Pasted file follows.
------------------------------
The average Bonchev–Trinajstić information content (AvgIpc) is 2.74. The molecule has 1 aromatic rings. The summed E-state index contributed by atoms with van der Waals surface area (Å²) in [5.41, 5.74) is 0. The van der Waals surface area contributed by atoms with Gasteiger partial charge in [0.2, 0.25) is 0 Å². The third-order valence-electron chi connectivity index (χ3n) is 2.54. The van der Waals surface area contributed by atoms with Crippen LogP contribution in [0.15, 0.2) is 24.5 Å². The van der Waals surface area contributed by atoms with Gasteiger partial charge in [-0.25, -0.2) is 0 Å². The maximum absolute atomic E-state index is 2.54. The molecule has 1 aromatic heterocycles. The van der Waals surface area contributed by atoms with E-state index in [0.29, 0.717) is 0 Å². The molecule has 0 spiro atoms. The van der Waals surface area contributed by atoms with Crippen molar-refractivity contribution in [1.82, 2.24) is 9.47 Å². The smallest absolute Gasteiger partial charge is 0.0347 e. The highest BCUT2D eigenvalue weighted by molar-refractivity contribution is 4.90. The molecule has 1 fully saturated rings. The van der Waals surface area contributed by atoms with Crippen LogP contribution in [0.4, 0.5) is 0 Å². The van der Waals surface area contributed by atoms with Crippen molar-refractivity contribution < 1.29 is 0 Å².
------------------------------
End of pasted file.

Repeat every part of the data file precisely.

The average Bonchev–Trinajstić information content (AvgIpc) is 2.74. The molecule has 1 aromatic rings. The summed E-state index contributed by atoms with van der Waals surface area (Å²) in [5.41, 5.74) is 0. The van der Waals surface area contributed by atoms with Gasteiger partial charge in [0.2, 0.25) is 0 Å². The third-order valence-electron chi connectivity index (χ3n) is 2.54. The van der Waals surface area contributed by atoms with Crippen LogP contribution in [0.15, 0.2) is 24.5 Å². The van der Waals surface area contributed by atoms with Gasteiger partial charge in [-0.25, -0.2) is 0 Å². The maximum absolute atomic E-state index is 2.54. The molecule has 1 aromatic heterocycles. The van der Waals surface area contributed by atoms with E-state index in [0.29, 0.717) is 0 Å². The molecule has 0 spiro atoms. The van der Waals surface area contributed by atoms with Crippen molar-refractivity contribution in [1.82, 2.24) is 9.47 Å². The smallest absolute Gasteiger partial charge is 0.0347 e. The highest BCUT2D eigenvalue weighted by molar-refractivity contribution is 4.90. The molecule has 1 fully saturated rings. The van der Waals surface area contributed by atoms with Crippen LogP contribution in [0.4, 0.5) is 0 Å². The van der Waals surface area contributed by atoms with Crippen molar-refractivity contribution < 1.29 is 0 Å².